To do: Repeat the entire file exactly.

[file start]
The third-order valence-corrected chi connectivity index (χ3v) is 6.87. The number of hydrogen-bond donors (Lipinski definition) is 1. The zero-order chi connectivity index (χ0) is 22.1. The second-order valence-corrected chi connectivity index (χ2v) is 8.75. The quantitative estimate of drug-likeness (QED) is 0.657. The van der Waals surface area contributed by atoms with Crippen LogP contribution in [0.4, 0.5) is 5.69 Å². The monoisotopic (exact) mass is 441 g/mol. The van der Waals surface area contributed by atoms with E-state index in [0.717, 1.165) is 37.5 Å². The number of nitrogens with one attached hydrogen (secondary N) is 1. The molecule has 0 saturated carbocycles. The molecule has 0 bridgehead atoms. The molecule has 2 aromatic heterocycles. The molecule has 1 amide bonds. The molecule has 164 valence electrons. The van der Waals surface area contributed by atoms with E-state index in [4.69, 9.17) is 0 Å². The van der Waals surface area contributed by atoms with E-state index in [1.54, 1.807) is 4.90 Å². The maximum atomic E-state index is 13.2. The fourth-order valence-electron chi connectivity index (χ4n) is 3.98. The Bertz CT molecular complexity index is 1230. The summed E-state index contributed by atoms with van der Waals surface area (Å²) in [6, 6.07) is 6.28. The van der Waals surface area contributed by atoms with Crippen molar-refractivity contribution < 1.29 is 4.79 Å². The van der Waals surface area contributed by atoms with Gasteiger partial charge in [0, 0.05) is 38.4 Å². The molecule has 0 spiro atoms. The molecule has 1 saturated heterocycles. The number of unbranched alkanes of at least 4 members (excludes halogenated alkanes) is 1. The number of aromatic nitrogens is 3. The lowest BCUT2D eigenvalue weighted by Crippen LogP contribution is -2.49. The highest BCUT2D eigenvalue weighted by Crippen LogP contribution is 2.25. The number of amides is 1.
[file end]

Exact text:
The third-order valence-corrected chi connectivity index (χ3v) is 6.87. The number of hydrogen-bond donors (Lipinski definition) is 1. The zero-order chi connectivity index (χ0) is 22.1. The second-order valence-corrected chi connectivity index (χ2v) is 8.75. The quantitative estimate of drug-likeness (QED) is 0.657. The van der Waals surface area contributed by atoms with Crippen LogP contribution in [0.4, 0.5) is 5.69 Å². The monoisotopic (exact) mass is 441 g/mol. The van der Waals surface area contributed by atoms with E-state index in [0.717, 1.165) is 37.5 Å². The number of nitrogens with one attached hydrogen (secondary N) is 1. The molecule has 0 saturated carbocycles. The molecule has 0 bridgehead atoms. The molecule has 2 aromatic heterocycles. The molecule has 1 amide bonds. The molecule has 164 valence electrons. The van der Waals surface area contributed by atoms with E-state index in [4.69, 9.17) is 0 Å². The van der Waals surface area contributed by atoms with E-state index in [1.54, 1.807) is 4.90 Å². The maximum atomic E-state index is 13.2. The fourth-order valence-electron chi connectivity index (χ4n) is 3.98. The Bertz CT molecular complexity index is 1230. The summed E-state index contributed by atoms with van der Waals surface area (Å²) in [6, 6.07) is 6.28. The van der Waals surface area contributed by atoms with Crippen molar-refractivity contribution < 1.29 is 4.79 Å². The van der Waals surface area contributed by atoms with Gasteiger partial charge in [0, 0.05) is 38.4 Å². The molecule has 0 spiro atoms. The molecule has 1 saturated heterocycles. The number of unbranched alkanes of at least 4 members (excludes halogenated alkanes) is 1. The number of aromatic nitrogens is 3. The lowest BCUT2D eigenvalue weighted by Crippen LogP contribution is -2.49. The highest BCUT2D eigenvalue weighted by Crippen LogP contribution is 2.25. The number of amides is 1.